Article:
For a lot of parents, learning that your child has a spectrum disorder can be a very difficult realization to accept. Unfortunately, for some, learning a child has a disability can be as traumatizing as the death of a family member or close friend. Many parents may have seen the signs, noticed something that may have suggested their child does not process things the way other children do in their age group, i.e., do not respond to his/her name, difficulty understanding the feelings of others, avoids eye contact, etc. Only after the signs have become too difficult to ignore do many parents seek a formal evaluation of their child. Typically, once a formal evaluation has been conducted and a diagnosis made are parents genuinely stunned by the news. Confirming, suspicious of a delay or spectrum disorder can produce overwhelming emotions of shock, disbelief, anxiety, anger, fear, and despair. A lot of parents struggle with the belief their child will be stigmatized, treated differently, will not have a “normal” childhood, etc.
For some parents, just trying to comprehend the disparity between their dreams and aspirations for their children and the disability/abled differently compounds their emotional and psychological efforts to adjust to the situation. Many parents will experience a range of mixed emotions including but not limited to shock, disbelief, fear, and even anger. feelings of sadness, loss, shame, fear, etc. Some may question what they may have done to “cause” their child’s diagnosis, harbor thoughts of “why me”, question if they are being punished, was there something they could have done to prevent their child’s diagnosis, etc.
Signs Your Child May have an ASD Include:
· May avoid direct eye contact
· Tend to self-isolate
· Experience delays in speech and language skills
· Have trouble understanding the feelings of others or conveying their own
· Not respond to their name by 12 months of age
· Repetitive use of words or phrases
· Flap their arms, rock their body, or move in circles
· Appear hypersensitive to sounds, smells, lights, etc.
· Does not like change
· Difficulty establishing or building relationships with others
· Does not point at objects when requested
· Shows no interest in things usually associated with age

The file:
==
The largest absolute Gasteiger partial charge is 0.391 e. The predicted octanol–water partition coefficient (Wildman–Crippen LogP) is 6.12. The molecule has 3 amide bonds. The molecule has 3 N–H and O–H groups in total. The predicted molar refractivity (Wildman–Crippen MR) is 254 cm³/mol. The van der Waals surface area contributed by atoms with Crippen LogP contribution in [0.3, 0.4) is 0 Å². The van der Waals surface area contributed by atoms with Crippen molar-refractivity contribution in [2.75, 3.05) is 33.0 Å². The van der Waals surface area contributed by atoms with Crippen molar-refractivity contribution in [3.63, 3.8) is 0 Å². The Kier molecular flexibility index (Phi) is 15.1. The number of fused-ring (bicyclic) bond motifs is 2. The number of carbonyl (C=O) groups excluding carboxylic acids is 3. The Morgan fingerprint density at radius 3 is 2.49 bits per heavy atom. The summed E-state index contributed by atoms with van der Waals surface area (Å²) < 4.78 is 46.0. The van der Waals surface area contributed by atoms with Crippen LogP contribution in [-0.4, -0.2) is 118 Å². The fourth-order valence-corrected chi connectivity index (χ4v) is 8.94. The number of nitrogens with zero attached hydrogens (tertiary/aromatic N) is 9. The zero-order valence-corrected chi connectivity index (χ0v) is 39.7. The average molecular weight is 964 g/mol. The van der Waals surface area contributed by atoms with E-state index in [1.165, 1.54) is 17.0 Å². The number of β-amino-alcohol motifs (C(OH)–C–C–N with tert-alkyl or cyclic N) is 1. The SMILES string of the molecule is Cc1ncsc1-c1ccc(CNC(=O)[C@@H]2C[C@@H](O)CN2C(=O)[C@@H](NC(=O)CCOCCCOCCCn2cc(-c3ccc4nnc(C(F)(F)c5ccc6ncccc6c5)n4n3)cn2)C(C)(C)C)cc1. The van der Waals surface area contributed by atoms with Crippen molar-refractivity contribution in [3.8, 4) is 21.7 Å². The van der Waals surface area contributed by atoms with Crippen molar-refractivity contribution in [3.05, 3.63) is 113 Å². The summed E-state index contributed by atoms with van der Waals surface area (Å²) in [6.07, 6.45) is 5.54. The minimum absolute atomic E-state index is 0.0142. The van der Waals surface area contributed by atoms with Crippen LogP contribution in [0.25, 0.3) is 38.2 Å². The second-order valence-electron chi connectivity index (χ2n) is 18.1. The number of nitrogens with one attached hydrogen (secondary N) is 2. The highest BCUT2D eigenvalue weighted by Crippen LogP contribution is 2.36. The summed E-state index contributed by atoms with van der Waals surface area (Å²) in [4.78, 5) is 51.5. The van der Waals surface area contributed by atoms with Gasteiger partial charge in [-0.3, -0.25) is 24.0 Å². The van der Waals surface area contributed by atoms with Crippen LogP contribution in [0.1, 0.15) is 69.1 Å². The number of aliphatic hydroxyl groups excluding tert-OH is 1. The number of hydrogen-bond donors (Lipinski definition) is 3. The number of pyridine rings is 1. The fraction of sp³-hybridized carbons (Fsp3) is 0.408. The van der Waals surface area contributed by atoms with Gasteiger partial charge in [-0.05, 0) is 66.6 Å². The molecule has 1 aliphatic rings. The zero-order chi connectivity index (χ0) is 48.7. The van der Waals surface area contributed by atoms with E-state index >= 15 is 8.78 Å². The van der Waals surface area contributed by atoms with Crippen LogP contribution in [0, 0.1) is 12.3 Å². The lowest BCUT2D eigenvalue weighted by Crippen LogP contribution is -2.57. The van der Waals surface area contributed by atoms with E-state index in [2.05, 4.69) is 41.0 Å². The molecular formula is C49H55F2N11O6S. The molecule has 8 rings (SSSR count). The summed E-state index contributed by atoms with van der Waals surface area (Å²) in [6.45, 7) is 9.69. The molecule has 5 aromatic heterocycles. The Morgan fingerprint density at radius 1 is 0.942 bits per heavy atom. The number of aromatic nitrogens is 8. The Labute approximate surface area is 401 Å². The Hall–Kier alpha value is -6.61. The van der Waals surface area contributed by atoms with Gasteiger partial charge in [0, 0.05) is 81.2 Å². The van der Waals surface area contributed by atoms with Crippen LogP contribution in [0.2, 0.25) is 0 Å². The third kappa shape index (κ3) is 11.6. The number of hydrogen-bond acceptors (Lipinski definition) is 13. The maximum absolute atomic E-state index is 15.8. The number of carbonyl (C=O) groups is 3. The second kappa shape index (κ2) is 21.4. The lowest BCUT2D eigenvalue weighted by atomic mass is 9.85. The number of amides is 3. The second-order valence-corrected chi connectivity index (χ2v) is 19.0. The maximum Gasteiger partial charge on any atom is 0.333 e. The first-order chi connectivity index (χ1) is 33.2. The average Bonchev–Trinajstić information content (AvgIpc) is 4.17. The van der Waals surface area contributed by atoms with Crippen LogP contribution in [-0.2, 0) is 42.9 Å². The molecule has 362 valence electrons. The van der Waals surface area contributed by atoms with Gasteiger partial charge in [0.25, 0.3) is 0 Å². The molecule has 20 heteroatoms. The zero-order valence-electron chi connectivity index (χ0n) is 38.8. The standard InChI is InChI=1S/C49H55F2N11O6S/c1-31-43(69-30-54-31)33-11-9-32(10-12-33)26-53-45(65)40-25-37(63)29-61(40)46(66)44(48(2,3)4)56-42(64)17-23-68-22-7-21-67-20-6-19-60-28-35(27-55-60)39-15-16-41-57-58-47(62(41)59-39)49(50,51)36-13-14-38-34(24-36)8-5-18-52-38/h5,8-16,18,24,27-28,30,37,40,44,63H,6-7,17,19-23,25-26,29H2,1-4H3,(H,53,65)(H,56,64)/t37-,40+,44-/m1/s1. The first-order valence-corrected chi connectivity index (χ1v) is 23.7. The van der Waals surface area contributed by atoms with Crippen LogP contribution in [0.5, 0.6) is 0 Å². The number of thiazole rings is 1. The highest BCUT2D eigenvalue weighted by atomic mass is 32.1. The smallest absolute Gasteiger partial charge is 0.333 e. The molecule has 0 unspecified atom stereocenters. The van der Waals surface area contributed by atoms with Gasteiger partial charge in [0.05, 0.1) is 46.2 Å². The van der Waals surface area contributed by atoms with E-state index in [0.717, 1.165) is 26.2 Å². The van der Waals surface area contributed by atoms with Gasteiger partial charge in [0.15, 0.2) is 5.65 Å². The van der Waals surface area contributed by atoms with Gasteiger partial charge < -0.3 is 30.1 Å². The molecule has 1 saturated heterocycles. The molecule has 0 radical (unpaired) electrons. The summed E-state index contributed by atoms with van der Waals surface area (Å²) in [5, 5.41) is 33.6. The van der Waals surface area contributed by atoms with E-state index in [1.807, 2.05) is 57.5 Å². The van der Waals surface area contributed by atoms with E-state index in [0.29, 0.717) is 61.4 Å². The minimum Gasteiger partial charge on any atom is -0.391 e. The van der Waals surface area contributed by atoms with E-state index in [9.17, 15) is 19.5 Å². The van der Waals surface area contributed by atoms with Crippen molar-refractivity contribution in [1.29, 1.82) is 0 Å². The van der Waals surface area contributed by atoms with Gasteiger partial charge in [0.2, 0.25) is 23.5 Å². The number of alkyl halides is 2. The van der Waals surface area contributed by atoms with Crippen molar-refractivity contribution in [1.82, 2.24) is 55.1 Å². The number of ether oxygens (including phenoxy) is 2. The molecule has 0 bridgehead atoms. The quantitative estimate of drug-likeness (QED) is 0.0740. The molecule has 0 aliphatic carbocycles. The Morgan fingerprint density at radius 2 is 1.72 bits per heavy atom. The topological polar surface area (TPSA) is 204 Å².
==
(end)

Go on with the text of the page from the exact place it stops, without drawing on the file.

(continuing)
· Have obsessive interests
Early signs of ASD usually are present in a child’s ability and or inability to socialize with his/her peers. Social issues are one of the most common symptoms in all Autism Spectrum Disorders (ASD). People with an ASD usually exhibit recognizing social cues, understanding personal spacing and boundaries, understanding the others feelings, etc. They do not have just social “challenges” like shyness, which can be managed using self-confidence building techniques, learning assertiveness skills, etc. The social issues they have often cause serious problems in everyday life.
Signs Your Child May Have Social Issues Related to ASD Include:
· Prefers to play alone
· Avoids, dislikes, or resists physical contact
· Has difficulty identifying and understanding the feelings of others
· Does not understand personal spacing and boundaries
· Displays flat or inappropriate facial expressions
· Avoids eye-contact
· Difficulty being comforted when upset
· Does not respond to name by 12 months of age
· Interacts with others specifically to achieve a desired goal
Other Symptoms of ASD May Include:
· Aggressive behavior
· Prone to tantrums
· Unusual eating and sleeping habits
· Lack of fear pertaining to things typically associated with danger
· Short attention span
· Mood instability
· Unusual reactions to the way things sound, smell, taste, look, or feel
Parents of children with ASD/abled differently are encourage to identify and acknowledge their personal feelings about their child’s diagnosis. Parent understanding and participation in their child’s learning and development make a significant impact on the way in which children view themselves and cope with challenges. Parents are encouraged to readily admit to unknowns and uncertainty about the child’s diagnosis, consistently striving to seek clarification, understanding, and answers to inquiries.